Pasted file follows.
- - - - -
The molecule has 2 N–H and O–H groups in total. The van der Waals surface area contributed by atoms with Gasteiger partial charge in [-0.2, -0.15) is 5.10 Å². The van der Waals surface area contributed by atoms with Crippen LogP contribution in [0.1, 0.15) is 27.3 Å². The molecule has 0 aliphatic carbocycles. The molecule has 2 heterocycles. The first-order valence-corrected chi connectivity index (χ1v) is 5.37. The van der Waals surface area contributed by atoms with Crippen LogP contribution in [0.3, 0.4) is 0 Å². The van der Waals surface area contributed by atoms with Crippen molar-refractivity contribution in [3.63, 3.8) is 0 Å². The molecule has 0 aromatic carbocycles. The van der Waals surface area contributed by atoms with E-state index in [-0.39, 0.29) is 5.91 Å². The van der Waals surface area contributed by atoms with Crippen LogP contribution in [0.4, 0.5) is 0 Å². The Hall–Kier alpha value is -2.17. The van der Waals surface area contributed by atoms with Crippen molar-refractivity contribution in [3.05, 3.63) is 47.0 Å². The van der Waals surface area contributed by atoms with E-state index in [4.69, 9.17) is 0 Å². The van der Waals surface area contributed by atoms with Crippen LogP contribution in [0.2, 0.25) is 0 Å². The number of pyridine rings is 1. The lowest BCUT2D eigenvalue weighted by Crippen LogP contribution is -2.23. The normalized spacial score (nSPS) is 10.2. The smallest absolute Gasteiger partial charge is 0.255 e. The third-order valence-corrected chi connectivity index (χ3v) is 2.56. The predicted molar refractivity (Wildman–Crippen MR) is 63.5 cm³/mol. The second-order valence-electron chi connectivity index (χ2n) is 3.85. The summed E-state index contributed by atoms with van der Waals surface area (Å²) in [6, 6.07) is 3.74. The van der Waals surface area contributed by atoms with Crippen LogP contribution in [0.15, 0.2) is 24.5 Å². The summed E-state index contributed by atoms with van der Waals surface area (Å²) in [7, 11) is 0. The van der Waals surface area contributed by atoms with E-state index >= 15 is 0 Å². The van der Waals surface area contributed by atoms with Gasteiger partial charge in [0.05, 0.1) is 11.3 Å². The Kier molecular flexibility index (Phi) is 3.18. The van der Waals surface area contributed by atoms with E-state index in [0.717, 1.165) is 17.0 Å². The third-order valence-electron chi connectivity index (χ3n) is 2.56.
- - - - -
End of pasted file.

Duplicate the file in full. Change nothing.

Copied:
The molecule has 2 N–H and O–H groups in total. The van der Waals surface area contributed by atoms with Gasteiger partial charge in [-0.2, -0.15) is 5.10 Å². The van der Waals surface area contributed by atoms with Crippen LogP contribution in [0.1, 0.15) is 27.3 Å². The molecule has 0 aliphatic carbocycles. The molecule has 2 heterocycles. The first-order valence-corrected chi connectivity index (χ1v) is 5.37. The van der Waals surface area contributed by atoms with Crippen LogP contribution in [0.3, 0.4) is 0 Å². The van der Waals surface area contributed by atoms with Crippen molar-refractivity contribution in [3.63, 3.8) is 0 Å². The molecule has 0 aromatic carbocycles. The van der Waals surface area contributed by atoms with E-state index in [-0.39, 0.29) is 5.91 Å². The van der Waals surface area contributed by atoms with Crippen LogP contribution in [0.4, 0.5) is 0 Å². The Hall–Kier alpha value is -2.17. The van der Waals surface area contributed by atoms with Crippen molar-refractivity contribution in [3.05, 3.63) is 47.0 Å². The van der Waals surface area contributed by atoms with E-state index in [4.69, 9.17) is 0 Å². The van der Waals surface area contributed by atoms with Crippen LogP contribution in [0.2, 0.25) is 0 Å². The number of pyridine rings is 1. The lowest BCUT2D eigenvalue weighted by Crippen LogP contribution is -2.23. The normalized spacial score (nSPS) is 10.2. The smallest absolute Gasteiger partial charge is 0.255 e. The third-order valence-corrected chi connectivity index (χ3v) is 2.56. The predicted molar refractivity (Wildman–Crippen MR) is 63.5 cm³/mol. The second-order valence-electron chi connectivity index (χ2n) is 3.85. The summed E-state index contributed by atoms with van der Waals surface area (Å²) in [6, 6.07) is 3.74. The van der Waals surface area contributed by atoms with Crippen LogP contribution in [0.15, 0.2) is 24.5 Å². The summed E-state index contributed by atoms with van der Waals surface area (Å²) in [7, 11) is 0. The van der Waals surface area contributed by atoms with E-state index >= 15 is 0 Å². The van der Waals surface area contributed by atoms with Gasteiger partial charge in [0.05, 0.1) is 11.3 Å². The Kier molecular flexibility index (Phi) is 3.18. The van der Waals surface area contributed by atoms with E-state index in [0.717, 1.165) is 17.0 Å². The third-order valence-electron chi connectivity index (χ3n) is 2.56.